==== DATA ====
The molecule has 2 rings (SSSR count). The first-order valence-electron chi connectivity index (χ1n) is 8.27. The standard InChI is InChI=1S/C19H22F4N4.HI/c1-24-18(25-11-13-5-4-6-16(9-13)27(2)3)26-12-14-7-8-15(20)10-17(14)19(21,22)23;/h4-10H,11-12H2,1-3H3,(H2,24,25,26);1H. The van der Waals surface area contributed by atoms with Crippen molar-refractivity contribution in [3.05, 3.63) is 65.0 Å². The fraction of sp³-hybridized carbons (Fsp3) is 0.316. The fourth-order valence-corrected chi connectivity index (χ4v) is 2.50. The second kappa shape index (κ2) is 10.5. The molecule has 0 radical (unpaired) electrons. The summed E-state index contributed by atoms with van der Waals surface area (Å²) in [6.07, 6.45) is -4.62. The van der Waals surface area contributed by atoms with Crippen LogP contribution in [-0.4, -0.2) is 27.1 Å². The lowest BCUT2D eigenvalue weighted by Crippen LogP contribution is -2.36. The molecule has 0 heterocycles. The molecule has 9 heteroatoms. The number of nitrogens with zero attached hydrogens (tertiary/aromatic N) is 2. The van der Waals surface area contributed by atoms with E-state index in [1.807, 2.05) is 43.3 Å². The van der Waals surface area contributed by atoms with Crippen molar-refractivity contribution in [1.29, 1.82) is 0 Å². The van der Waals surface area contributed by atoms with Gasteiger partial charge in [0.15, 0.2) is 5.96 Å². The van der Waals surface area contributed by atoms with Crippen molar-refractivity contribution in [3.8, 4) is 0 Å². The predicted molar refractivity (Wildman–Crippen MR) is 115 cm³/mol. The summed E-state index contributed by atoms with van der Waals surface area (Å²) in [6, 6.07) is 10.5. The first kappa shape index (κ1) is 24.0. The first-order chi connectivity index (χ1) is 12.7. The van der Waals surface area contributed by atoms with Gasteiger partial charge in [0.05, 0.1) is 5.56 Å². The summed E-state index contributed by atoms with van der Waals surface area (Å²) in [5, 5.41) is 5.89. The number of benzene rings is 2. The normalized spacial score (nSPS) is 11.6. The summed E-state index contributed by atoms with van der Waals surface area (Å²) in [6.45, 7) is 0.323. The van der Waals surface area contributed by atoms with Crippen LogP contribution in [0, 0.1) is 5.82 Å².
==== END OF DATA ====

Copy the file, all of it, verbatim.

The molecule has 2 rings (SSSR count). The first-order valence-electron chi connectivity index (χ1n) is 8.27. The standard InChI is InChI=1S/C19H22F4N4.HI/c1-24-18(25-11-13-5-4-6-16(9-13)27(2)3)26-12-14-7-8-15(20)10-17(14)19(21,22)23;/h4-10H,11-12H2,1-3H3,(H2,24,25,26);1H. The van der Waals surface area contributed by atoms with Crippen molar-refractivity contribution in [3.05, 3.63) is 65.0 Å². The fraction of sp³-hybridized carbons (Fsp3) is 0.316. The fourth-order valence-corrected chi connectivity index (χ4v) is 2.50. The second kappa shape index (κ2) is 10.5. The molecule has 0 radical (unpaired) electrons. The summed E-state index contributed by atoms with van der Waals surface area (Å²) in [6.07, 6.45) is -4.62. The van der Waals surface area contributed by atoms with Crippen LogP contribution in [-0.4, -0.2) is 27.1 Å². The lowest BCUT2D eigenvalue weighted by Crippen LogP contribution is -2.36. The molecule has 0 heterocycles. The molecule has 9 heteroatoms. The number of nitrogens with zero attached hydrogens (tertiary/aromatic N) is 2. The van der Waals surface area contributed by atoms with E-state index in [1.807, 2.05) is 43.3 Å². The van der Waals surface area contributed by atoms with Crippen molar-refractivity contribution in [1.29, 1.82) is 0 Å². The van der Waals surface area contributed by atoms with Gasteiger partial charge in [0.15, 0.2) is 5.96 Å². The van der Waals surface area contributed by atoms with Crippen molar-refractivity contribution in [3.8, 4) is 0 Å². The predicted molar refractivity (Wildman–Crippen MR) is 115 cm³/mol. The summed E-state index contributed by atoms with van der Waals surface area (Å²) in [6, 6.07) is 10.5. The first kappa shape index (κ1) is 24.0. The first-order chi connectivity index (χ1) is 12.7. The van der Waals surface area contributed by atoms with Gasteiger partial charge in [0.05, 0.1) is 5.56 Å². The summed E-state index contributed by atoms with van der Waals surface area (Å²) in [5, 5.41) is 5.89. The number of benzene rings is 2. The normalized spacial score (nSPS) is 11.6. The summed E-state index contributed by atoms with van der Waals surface area (Å²) in [6.45, 7) is 0.323. The van der Waals surface area contributed by atoms with Crippen LogP contribution in [0, 0.1) is 5.82 Å².